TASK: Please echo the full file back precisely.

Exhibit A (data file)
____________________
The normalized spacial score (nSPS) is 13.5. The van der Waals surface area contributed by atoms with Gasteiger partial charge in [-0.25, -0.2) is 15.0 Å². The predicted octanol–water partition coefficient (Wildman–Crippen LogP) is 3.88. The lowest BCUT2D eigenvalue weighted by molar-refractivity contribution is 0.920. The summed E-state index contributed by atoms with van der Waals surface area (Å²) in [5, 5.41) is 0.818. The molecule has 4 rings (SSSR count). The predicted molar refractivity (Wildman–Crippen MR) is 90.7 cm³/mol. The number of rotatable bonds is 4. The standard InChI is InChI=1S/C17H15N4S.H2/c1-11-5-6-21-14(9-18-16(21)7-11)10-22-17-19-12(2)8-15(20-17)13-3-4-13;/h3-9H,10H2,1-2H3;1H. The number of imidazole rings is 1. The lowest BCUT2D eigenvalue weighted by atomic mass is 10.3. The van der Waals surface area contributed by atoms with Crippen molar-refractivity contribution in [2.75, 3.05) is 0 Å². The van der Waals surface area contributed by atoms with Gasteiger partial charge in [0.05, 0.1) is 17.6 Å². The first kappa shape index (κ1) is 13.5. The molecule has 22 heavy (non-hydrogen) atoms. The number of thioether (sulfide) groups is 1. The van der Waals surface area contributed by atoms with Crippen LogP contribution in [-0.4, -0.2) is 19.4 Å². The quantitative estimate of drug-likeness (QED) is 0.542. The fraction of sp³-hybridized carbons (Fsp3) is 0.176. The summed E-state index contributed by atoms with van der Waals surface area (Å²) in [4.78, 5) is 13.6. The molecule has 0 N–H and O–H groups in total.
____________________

The normalized spacial score (nSPS) is 13.5. The van der Waals surface area contributed by atoms with Gasteiger partial charge in [-0.25, -0.2) is 15.0 Å². The predicted octanol–water partition coefficient (Wildman–Crippen LogP) is 3.88. The lowest BCUT2D eigenvalue weighted by molar-refractivity contribution is 0.920. The summed E-state index contributed by atoms with van der Waals surface area (Å²) in [5, 5.41) is 0.818. The molecule has 4 rings (SSSR count). The predicted molar refractivity (Wildman–Crippen MR) is 90.7 cm³/mol. The number of rotatable bonds is 4. The standard InChI is InChI=1S/C17H15N4S.H2/c1-11-5-6-21-14(9-18-16(21)7-11)10-22-17-19-12(2)8-15(20-17)13-3-4-13;/h3-9H,10H2,1-2H3;1H. The number of imidazole rings is 1. The lowest BCUT2D eigenvalue weighted by atomic mass is 10.3. The van der Waals surface area contributed by atoms with Crippen molar-refractivity contribution in [2.75, 3.05) is 0 Å². The van der Waals surface area contributed by atoms with Gasteiger partial charge in [0.05, 0.1) is 17.6 Å². The first kappa shape index (κ1) is 13.5. The molecule has 22 heavy (non-hydrogen) atoms. The number of thioether (sulfide) groups is 1. The van der Waals surface area contributed by atoms with Crippen LogP contribution in [-0.4, -0.2) is 19.4 Å². The quantitative estimate of drug-likeness (QED) is 0.542. The fraction of sp³-hybridized carbons (Fsp3) is 0.176. The summed E-state index contributed by atoms with van der Waals surface area (Å²) in [4.78, 5) is 13.6. The molecule has 0 N–H and O–H groups in total.